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Purchase, New York-based PepsiCo agreed to pay $144 per share in cash for SodaStream's outstanding stock, a 32 percent premium to its 30-day volume weighted average price.
The deal gives PepsiCo a new line through which it can reach customers in their homes rather than through stores. It comes as U.S. grocers are in a state of transformation, with 70 percent of shoppers expected to buy groceries online by 2025, according to Food Marketing Institute and Nielsen. Meantime, retailers are squeezing brands on price and giving increasing shelf-space to upstart and private label brands.
"We get to play in a business — home beverages — where we don't play," PepsiCo CFO Hugh Johnston told CNBC.
With this move, PepsiCo is doubling down on its drinks business, which has struggled in North America as consumers move away from sugary, carbonated beverages. It also seemingly addresses the challenge that buying new drink brands risks cannibalizing its legacy beverages.
Tel Aviv-based SodaStream makes a machine and refillable cylinders through which users can make their own soda or carbonated water drinks.
The acquisition is one of the boldest moves that CEO Indra Nooyi has made in her 12-year tenure as CEO. Nooyi, who earlier this month announced plans to step down, led the company's shift away from sugary products and introduced healthier alternatives. She also spent years warding off pressure from activist investor Nelson Peltz, whose presence cast a close eye on dealmaking.
"PepsiCo is finding new ways to reach consumers beyond the bottle," said PepsiCo President Ramon Laguarta, who will succeed Nooyi as CEO on Oct. 3.
For SodaStream, the deal is a further chance to broaden its reach through PepsiCo's global footprint. It now distributes in 80,000 individual retail stores across 45 countries. Its biggest markets are Germany, France, Canada and the U.S.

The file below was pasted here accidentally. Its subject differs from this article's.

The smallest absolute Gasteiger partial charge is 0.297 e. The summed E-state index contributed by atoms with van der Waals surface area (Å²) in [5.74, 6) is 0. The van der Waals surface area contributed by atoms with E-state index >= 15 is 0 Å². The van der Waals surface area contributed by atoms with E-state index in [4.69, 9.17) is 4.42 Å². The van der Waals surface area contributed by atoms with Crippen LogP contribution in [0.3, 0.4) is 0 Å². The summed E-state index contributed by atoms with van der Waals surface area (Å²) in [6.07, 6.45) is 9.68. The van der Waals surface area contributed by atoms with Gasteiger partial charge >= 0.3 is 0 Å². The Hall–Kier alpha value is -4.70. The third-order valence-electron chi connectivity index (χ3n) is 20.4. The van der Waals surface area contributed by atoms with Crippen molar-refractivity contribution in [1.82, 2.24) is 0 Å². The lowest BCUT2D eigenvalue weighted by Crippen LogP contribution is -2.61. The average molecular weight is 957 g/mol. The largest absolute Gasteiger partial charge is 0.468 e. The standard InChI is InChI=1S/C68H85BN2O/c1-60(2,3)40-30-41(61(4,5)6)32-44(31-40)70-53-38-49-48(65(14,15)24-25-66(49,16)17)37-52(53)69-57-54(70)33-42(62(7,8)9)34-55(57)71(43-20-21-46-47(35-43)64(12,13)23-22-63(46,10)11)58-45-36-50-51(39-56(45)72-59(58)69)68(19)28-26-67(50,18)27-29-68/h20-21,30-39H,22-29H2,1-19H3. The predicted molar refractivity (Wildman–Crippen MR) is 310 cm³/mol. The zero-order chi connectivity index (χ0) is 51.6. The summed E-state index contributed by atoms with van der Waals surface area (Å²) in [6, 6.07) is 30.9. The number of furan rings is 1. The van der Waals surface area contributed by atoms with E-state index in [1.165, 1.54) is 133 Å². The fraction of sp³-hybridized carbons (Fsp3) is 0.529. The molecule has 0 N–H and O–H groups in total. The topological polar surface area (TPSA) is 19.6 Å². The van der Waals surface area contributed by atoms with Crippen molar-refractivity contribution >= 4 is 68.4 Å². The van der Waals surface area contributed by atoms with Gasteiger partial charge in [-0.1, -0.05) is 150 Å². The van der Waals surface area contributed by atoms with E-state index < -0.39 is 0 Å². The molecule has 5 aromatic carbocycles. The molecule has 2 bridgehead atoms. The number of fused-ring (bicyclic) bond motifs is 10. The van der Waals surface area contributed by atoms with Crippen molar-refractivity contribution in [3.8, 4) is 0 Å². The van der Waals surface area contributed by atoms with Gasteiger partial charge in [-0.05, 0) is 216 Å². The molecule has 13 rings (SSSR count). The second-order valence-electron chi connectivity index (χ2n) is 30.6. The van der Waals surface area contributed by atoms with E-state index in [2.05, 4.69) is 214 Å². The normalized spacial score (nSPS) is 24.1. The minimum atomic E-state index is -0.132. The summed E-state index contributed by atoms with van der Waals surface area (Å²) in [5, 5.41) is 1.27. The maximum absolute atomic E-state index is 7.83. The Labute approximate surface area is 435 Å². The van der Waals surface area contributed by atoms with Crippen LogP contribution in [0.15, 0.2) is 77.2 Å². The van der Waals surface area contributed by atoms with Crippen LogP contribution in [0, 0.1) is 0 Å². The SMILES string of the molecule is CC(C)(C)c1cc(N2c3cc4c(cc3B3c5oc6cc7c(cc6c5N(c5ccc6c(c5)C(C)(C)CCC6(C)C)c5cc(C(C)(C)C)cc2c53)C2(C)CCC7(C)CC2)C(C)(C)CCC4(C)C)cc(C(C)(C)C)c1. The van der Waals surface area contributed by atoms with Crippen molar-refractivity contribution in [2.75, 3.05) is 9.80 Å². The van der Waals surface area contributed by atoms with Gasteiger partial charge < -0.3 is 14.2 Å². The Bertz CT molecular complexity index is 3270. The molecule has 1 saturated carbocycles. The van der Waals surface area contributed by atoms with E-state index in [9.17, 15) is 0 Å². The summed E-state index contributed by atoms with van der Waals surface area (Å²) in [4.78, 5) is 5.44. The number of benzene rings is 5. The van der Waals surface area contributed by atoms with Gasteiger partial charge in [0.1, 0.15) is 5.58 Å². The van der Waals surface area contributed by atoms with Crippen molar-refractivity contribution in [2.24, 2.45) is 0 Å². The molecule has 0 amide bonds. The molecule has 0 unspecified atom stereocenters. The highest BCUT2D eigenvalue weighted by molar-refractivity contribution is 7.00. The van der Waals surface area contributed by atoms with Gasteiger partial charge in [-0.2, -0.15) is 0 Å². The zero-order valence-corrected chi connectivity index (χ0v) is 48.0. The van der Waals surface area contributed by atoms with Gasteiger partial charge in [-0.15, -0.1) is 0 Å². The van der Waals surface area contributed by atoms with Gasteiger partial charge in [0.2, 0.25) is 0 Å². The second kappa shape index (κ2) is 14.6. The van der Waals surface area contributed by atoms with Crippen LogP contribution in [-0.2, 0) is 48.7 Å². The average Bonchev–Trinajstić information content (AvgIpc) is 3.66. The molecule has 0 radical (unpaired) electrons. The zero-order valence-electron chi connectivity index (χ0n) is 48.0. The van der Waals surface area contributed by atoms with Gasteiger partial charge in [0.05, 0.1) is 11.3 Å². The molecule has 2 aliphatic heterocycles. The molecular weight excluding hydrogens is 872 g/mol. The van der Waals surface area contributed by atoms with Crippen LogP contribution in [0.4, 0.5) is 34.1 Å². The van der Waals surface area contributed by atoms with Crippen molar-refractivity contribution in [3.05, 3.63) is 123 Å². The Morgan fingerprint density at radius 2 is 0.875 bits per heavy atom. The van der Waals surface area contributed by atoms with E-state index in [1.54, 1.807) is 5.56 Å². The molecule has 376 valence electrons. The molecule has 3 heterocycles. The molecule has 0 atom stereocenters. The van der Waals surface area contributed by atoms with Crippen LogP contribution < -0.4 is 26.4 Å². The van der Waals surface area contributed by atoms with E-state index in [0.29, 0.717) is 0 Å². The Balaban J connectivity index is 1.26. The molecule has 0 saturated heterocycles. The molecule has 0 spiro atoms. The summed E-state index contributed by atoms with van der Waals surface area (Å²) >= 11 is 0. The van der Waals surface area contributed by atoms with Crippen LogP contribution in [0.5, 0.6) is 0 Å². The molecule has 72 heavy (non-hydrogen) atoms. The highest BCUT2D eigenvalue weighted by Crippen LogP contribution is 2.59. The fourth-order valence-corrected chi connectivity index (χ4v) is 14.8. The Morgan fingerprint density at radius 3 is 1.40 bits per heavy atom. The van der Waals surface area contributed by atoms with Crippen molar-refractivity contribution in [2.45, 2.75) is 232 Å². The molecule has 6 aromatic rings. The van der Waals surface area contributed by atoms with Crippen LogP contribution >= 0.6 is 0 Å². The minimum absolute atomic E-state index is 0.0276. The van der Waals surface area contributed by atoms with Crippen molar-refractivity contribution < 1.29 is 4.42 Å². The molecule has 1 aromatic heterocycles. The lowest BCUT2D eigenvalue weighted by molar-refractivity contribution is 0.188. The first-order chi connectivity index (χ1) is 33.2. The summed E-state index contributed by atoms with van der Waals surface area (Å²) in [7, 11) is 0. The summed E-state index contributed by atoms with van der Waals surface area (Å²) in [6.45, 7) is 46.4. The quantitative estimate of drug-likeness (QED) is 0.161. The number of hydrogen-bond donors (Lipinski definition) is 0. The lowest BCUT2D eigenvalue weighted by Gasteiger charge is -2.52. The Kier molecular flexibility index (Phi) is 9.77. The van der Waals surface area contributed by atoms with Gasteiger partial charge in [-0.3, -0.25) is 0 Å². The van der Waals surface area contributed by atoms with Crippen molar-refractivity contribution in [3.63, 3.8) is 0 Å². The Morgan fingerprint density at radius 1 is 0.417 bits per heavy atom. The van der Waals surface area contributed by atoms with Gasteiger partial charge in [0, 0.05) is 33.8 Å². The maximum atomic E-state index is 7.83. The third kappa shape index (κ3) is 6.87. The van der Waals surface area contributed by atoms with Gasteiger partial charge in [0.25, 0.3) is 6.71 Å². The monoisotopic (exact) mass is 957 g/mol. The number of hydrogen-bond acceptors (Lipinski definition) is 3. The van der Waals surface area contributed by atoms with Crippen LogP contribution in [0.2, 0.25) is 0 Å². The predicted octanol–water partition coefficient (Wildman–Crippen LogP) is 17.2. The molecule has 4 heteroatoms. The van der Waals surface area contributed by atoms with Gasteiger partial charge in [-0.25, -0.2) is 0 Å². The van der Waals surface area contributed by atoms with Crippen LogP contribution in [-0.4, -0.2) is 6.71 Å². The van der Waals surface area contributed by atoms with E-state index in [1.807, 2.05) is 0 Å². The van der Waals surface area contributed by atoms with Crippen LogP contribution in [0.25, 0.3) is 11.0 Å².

The company helped create the market for in-home soda making, but in recent years it has promoted the product as a tool to make carbonated water, accommodating for changing tastes. Those efforts appear to have borne fruit: Earlier this month, the company reported quarterly earnings that crushed estimates. It tripled its earnings forecast for the year, and the news sent SodaStream shares up more than 26 percent. Sales of its machines rose 22 percent in the quarter, to more than 1 million, while sales of gas refill units grew 17 percent, to a record 9.7 million.
Prior to the deal's announcement, SodaStream shares had gained nearly 85 percent this year.
PepsiCo has made its own efforts at sparkling water, launching Bubly earlier this year to help fight against LaCroix.
SodaStream has had a longstanding relationship with PepsiCo. It began selling caps for Pepsi and Sierra Mist drinks on the platform in 2015. As a result, there has long been speculation that PepsiCo would acquire the company.
"We've been on and off talking to [SodaStream CEO Daniel Birnbaum] for a couple of years, not just on acquiring them," said Johnston. "He got convinced the cultural fit would be good."
The deal came together in a "matter of weeks," Johnston said. Birnbaum will remain with the company when the deal closes.
SodaStream is not the first drink appliance brand to be caught up in dealmaking as changing retail forces prompt food and beverage companies to rethink distribution. Keurig Green Mountain last month closed its acquisition of Dr Pepper Snapple, combining Dr Pepper Snapple's retail distribution with Keurig's single-serve business. Keurig Dr Pepper will also have access to the coffee brands and restaurants that its parent, JAB Holding, owns.
Keurig shut down its own attempt at an in-home carbonated water system, Keurig Kold, in 2016. Unlike Keurig, SodaStream does not use pods for its drinks, which it touts as a more environmentally friendly option.
PepsiCo's acquisition of SodaStream is expected to close by January, subject to a SodaStream shareholder vote and regulatory approvals.